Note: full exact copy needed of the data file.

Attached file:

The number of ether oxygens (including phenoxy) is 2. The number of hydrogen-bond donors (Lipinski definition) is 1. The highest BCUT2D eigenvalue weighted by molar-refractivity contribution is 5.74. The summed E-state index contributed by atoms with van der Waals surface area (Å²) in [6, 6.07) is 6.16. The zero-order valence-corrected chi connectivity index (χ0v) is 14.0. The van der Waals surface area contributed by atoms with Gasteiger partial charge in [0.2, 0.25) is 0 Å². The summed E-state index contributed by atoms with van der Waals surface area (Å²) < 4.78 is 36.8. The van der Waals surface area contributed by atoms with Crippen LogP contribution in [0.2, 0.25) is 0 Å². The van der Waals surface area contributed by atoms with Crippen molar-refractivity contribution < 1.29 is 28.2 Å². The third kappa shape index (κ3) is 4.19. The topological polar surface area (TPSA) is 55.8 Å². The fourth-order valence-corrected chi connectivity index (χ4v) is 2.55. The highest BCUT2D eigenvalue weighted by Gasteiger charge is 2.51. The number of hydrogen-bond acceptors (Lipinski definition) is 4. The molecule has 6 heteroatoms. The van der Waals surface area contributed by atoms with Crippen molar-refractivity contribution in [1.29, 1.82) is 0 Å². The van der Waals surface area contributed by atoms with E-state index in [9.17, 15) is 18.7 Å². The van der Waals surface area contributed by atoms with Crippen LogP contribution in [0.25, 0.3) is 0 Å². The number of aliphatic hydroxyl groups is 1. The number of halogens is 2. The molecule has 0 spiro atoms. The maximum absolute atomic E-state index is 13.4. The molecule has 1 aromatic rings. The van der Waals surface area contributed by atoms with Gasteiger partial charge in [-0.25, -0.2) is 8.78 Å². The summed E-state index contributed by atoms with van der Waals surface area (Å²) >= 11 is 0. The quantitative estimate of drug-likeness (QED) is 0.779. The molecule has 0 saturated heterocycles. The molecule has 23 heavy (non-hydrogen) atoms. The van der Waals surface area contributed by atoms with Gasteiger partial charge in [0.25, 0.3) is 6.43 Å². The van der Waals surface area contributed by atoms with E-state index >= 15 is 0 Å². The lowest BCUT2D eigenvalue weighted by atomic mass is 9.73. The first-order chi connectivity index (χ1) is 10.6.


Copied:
The number of ether oxygens (including phenoxy) is 2. The number of hydrogen-bond donors (Lipinski definition) is 1. The highest BCUT2D eigenvalue weighted by molar-refractivity contribution is 5.74. The summed E-state index contributed by atoms with van der Waals surface area (Å²) in [6, 6.07) is 6.16. The zero-order valence-corrected chi connectivity index (χ0v) is 14.0. The van der Waals surface area contributed by atoms with Gasteiger partial charge in [0.2, 0.25) is 0 Å². The summed E-state index contributed by atoms with van der Waals surface area (Å²) < 4.78 is 36.8. The van der Waals surface area contributed by atoms with Crippen LogP contribution in [0.2, 0.25) is 0 Å². The van der Waals surface area contributed by atoms with Crippen molar-refractivity contribution < 1.29 is 28.2 Å². The third kappa shape index (κ3) is 4.19. The topological polar surface area (TPSA) is 55.8 Å². The fourth-order valence-corrected chi connectivity index (χ4v) is 2.55. The highest BCUT2D eigenvalue weighted by Gasteiger charge is 2.51. The number of hydrogen-bond acceptors (Lipinski definition) is 4. The molecule has 6 heteroatoms. The van der Waals surface area contributed by atoms with Crippen molar-refractivity contribution in [1.29, 1.82) is 0 Å². The van der Waals surface area contributed by atoms with E-state index in [9.17, 15) is 18.7 Å². The van der Waals surface area contributed by atoms with Crippen LogP contribution in [0.25, 0.3) is 0 Å². The number of aliphatic hydroxyl groups is 1. The number of halogens is 2. The molecule has 0 spiro atoms. The maximum absolute atomic E-state index is 13.4. The molecule has 1 aromatic rings. The van der Waals surface area contributed by atoms with Gasteiger partial charge in [-0.25, -0.2) is 8.78 Å². The summed E-state index contributed by atoms with van der Waals surface area (Å²) >= 11 is 0. The quantitative estimate of drug-likeness (QED) is 0.779. The molecule has 0 saturated heterocycles. The molecule has 23 heavy (non-hydrogen) atoms. The van der Waals surface area contributed by atoms with Gasteiger partial charge in [0.25, 0.3) is 6.43 Å². The van der Waals surface area contributed by atoms with E-state index >= 15 is 0 Å². The lowest BCUT2D eigenvalue weighted by atomic mass is 9.73. The first-order chi connectivity index (χ1) is 10.6.